In the 1990s a huge security operation was conducted each July during the yearly parade by the Orange Order in the town of Portadown, Northern Ireland.  Trouble flared between nationalists and loyalists during the return march along the Garvaghy Road from Drumcree Church.  On Sunday 6th July 1997, 1500 soldiers and police moved into the nationalist area and sealed-off all the roads.  This led to clashes with around 300 protestors.  A line of soldiers and armoured personnel carriers kept the factions apart, but after the parade had marched along Garvaghy Road at noon, a large-scale riot developed.  About 40 plastic bullets were fired at rioters, and about 18 people were taken to hospital.  In nearby Lurgan, nationalist protestors stopped a train and set it alight, while fierce riots erupted in several nationalist areas around Northern Ireland.  Several RUC and Army patrols came under fire, especially in North and West Belfast.  The widespread violence lasted until 10th July, when the Orange Order decided unilaterally to re-route six parades.
Drumcree, The Gavaghy Road July 1997 by David Rowlands (GL)
Half Price! - £300.00
27th February 1991: After crossing the breach into Iraq, the logisticians carrying combat supplies drove for hour after hour to keep up with the battle groups, following tracks in the sand.  The relentless speed of the advance meant there was little time for sleep.  This painting shows 14-tonne Bedford trucks carrying ammunition (with an extra pallet of ammunition on the top); TTF bulk fuel tankers of 9 Squadron RCT; and DROPS vehicles carrying Rocket Pod Containers for the MLRS.  Flags were flown for extra identification purposes.  WO1 (RSM) Ian McLachlan and Lt Col Philip Chaganis RCT stand beside an Iraqi trench system.  They wear temperate camouflage pattern NBC suits, and helmets with desert pattern camouflage cover; 1958 pattern webbing and ammunition pouches, with respirator pouch at the right hip.  The RSM cradles his SLR while the CO has a Sub-Machine Gun (SMG).  A regimental pennant flies from the radio mast on the side of the FFR Land Rover.  The motorcyclist also wears an NBC suit, with an SMG slung round his neck.  10 Regiment was based at Bielefeld, Germany, and consisted of 9, 17 and 36 Sqns RCT.  The TTF bulk fuel tankers were their only right-hand drive vehicles.  The red desert rat of 7th Armoured Brigade was painted (within the black chevron) on the doors of vehicles.  The black sphinx was painted on the front of the lorries of 17 Squadron RCT.  10 Regiment did not have its full complement of trailers for their DROPS vehicles.  The under-slung loads carried by Chinook helicopters were mainly engine assemblies for Challenger tanks.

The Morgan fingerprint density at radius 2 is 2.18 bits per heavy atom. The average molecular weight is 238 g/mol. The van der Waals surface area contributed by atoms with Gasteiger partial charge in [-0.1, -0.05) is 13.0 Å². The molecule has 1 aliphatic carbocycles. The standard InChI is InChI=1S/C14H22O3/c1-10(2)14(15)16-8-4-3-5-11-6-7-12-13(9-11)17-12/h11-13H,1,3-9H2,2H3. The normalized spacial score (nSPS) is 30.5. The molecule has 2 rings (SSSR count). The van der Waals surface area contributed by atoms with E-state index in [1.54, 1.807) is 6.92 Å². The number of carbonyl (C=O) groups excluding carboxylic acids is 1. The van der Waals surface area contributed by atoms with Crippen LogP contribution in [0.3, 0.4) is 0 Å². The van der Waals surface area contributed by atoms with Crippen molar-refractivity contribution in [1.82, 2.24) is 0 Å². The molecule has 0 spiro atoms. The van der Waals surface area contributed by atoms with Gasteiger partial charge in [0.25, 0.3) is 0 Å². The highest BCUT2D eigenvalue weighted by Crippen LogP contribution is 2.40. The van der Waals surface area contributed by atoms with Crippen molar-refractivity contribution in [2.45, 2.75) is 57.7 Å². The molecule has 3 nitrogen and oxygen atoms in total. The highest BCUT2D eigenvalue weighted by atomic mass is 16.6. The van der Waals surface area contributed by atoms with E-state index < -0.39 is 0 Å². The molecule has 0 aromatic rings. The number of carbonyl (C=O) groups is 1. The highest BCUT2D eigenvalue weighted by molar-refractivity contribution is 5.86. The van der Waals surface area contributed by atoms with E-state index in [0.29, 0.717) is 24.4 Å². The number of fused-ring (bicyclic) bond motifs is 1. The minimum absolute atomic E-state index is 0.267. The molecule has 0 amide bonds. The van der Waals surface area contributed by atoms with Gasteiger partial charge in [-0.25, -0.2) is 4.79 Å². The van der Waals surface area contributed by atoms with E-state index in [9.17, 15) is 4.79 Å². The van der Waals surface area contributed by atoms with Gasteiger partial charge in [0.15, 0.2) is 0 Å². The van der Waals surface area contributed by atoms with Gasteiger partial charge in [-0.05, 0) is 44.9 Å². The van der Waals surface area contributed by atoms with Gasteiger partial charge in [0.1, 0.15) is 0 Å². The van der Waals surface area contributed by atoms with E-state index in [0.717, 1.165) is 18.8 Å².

10th Regiment Royal Corps of Transport Group, Iraq 27th Feb 1991 by David Rowlands (GS)
Half Price! - £250.00
 Albatros DIII of Godwin Brumowski about to shoot down a Caquot balloon.

Oberleutnant Godwin Brumowski by Ivan Berryman. (GS)
Half Price! - £250.00

Latest Military Art Releases

 The American Second Ranger Battalion under the command of Lt. Col. James E. Rudder. During the American assault of Omaha and Utah beaches on June 6, 1944, the Rangers scaled the 100-foot cliffs and seized the German artillery pieces that could have fired on the American landing troops at Omaha and Utah beaches. At a high cost of life, they successfully defended against determined German counterattacks.

Scaling the Cliffs at Pointe du Hoc by Brian Palmer. (P)
 Action at Nery, 1st September 1914.  During the fighting retreat from Mons, battery L of the Royal horse artillery bivouacked by a small town of Nery. Their temporary halt was interrupted during the early morning cavalry patrol warning of the imminent arrival of a large German force of cavalry, infantry and artillery. almost immediately German shells began bursting amongst the battery, accompanied by a rifle and machine gun fire. 3 guns were knocked out before they could be brought into action and two more were disabled soon afterwards, while the British gunners sustained heavy casualties. the remaining no. 6 gun with a scratch crew managed to maintain a steady fire for some two hours inflicting heavy casualties on the Germans until reinforcements arrived, driving off the surviving German unties. Three Victoria crosses (one posthumously) and two French medaille militaire were awarded and two NCOs were commissioned after the action.

Nery by Brian Palmer. (PC)
 After the charge up the valley and taking huge losses, The Light Brigade crashed through the Russian guns at the end of the valley. They were counter- charged by Russian cavalry. Shown here are the 11th and 8th Hussars engaging the Russian Uhlans and Dragoons. The losses to the Light Brigade were very high - 113 killed, and 134 wounded. General Pierre Bosquet after witnessing the charge remarked - It is magnificent but it is not war. The battle of Balaclava, finally ended leaving Balalcava still in British Hands.